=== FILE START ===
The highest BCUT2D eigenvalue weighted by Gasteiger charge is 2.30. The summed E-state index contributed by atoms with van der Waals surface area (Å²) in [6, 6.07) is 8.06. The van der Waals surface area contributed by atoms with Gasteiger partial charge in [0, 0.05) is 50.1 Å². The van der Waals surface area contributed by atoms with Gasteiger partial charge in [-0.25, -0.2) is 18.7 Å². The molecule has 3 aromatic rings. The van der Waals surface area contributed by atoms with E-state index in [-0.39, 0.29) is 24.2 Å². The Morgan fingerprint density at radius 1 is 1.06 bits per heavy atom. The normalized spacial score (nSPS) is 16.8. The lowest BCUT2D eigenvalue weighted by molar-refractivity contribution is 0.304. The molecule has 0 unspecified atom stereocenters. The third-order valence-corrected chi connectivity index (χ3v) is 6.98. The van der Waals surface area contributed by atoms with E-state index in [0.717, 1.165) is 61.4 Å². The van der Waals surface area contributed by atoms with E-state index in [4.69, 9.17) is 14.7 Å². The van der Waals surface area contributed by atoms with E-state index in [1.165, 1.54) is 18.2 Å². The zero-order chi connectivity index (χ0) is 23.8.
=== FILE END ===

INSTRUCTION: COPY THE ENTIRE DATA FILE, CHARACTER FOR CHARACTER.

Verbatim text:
The highest BCUT2D eigenvalue weighted by Gasteiger charge is 2.30. The summed E-state index contributed by atoms with van der Waals surface area (Å²) in [6, 6.07) is 8.06. The van der Waals surface area contributed by atoms with Gasteiger partial charge in [0, 0.05) is 50.1 Å². The van der Waals surface area contributed by atoms with Gasteiger partial charge in [-0.25, -0.2) is 18.7 Å². The molecule has 3 aromatic rings. The van der Waals surface area contributed by atoms with E-state index in [-0.39, 0.29) is 24.2 Å². The Morgan fingerprint density at radius 1 is 1.06 bits per heavy atom. The normalized spacial score (nSPS) is 16.8. The lowest BCUT2D eigenvalue weighted by molar-refractivity contribution is 0.304. The molecule has 0 unspecified atom stereocenters. The third-order valence-corrected chi connectivity index (χ3v) is 6.98. The van der Waals surface area contributed by atoms with E-state index in [0.717, 1.165) is 61.4 Å². The van der Waals surface area contributed by atoms with E-state index in [4.69, 9.17) is 14.7 Å². The van der Waals surface area contributed by atoms with E-state index in [1.165, 1.54) is 18.2 Å². The zero-order chi connectivity index (χ0) is 23.8.